Most power rests in the hands of states, employers, or private institutions.
Dr. Ezekiel J. Emanuel, a professor of bioethics and health policy at the University of Pennsylvania, said the United States is unlikely to make significant progress on its vaccination campaign without mandates.
“I like to say that a mandate is legal, ethical and effective,” he said. “Ultimately, jobs will probably have to.”
In his speech, Mr Biden said his government was not giving up trying to convince people that vaccination was in their best interest and in the interest of the country. However, he did not mention the need for states, private companies, schools, and other institutions to start requiring people who refused to be vaccinated.
White House press secretary Jen Psaki admitted in comments to reporters Tuesday that some businesses, schools and other institutions were beginning to need vaccines. But she said the administration has no intention of encouraging her to do so.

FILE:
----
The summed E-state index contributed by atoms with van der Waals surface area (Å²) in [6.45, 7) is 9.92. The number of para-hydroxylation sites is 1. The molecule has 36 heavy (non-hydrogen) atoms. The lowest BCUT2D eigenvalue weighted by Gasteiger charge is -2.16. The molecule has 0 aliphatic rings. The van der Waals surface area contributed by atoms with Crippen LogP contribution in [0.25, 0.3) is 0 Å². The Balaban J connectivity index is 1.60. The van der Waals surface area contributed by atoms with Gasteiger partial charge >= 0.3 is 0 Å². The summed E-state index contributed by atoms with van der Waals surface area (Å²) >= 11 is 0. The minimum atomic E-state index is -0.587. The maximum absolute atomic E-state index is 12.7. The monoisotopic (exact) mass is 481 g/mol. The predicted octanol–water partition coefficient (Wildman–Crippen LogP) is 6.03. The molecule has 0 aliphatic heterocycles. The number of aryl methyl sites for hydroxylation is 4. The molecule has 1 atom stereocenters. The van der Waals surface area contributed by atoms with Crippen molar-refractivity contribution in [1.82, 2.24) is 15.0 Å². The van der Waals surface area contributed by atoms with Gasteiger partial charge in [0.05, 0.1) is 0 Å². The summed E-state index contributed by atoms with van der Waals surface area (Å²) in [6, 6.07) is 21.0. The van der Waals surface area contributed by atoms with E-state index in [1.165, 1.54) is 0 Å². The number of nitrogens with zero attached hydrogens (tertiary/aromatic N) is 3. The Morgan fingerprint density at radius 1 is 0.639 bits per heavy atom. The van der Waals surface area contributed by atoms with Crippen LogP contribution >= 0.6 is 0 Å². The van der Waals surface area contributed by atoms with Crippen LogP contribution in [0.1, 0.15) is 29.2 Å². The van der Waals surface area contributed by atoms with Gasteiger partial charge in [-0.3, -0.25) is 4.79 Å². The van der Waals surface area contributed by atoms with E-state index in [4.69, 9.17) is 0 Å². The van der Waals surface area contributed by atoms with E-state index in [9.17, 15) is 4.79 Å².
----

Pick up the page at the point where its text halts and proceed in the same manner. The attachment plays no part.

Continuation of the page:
“We will leave it to them to make these decisions,” said Ms. Psaki.
But others say the government could be more aggressive.
Lawrence O. Gostin, professor of global health law at Georgetown University, said that while the federal government’s powers to issue mandates are limited, the Biden government still has significant powers to recommend it. It could allocate more funding to vaccination detection systems and create incentives for colleges, universities and organizations to request a vaccine to be offered, he said.
“Vaccine mandates have been very successful in the US and around the world, even in politically difficult situations, because they make vaccination the standard,” said Gostin. “To be unvaccinated must be a difficult decision, not an easy one.”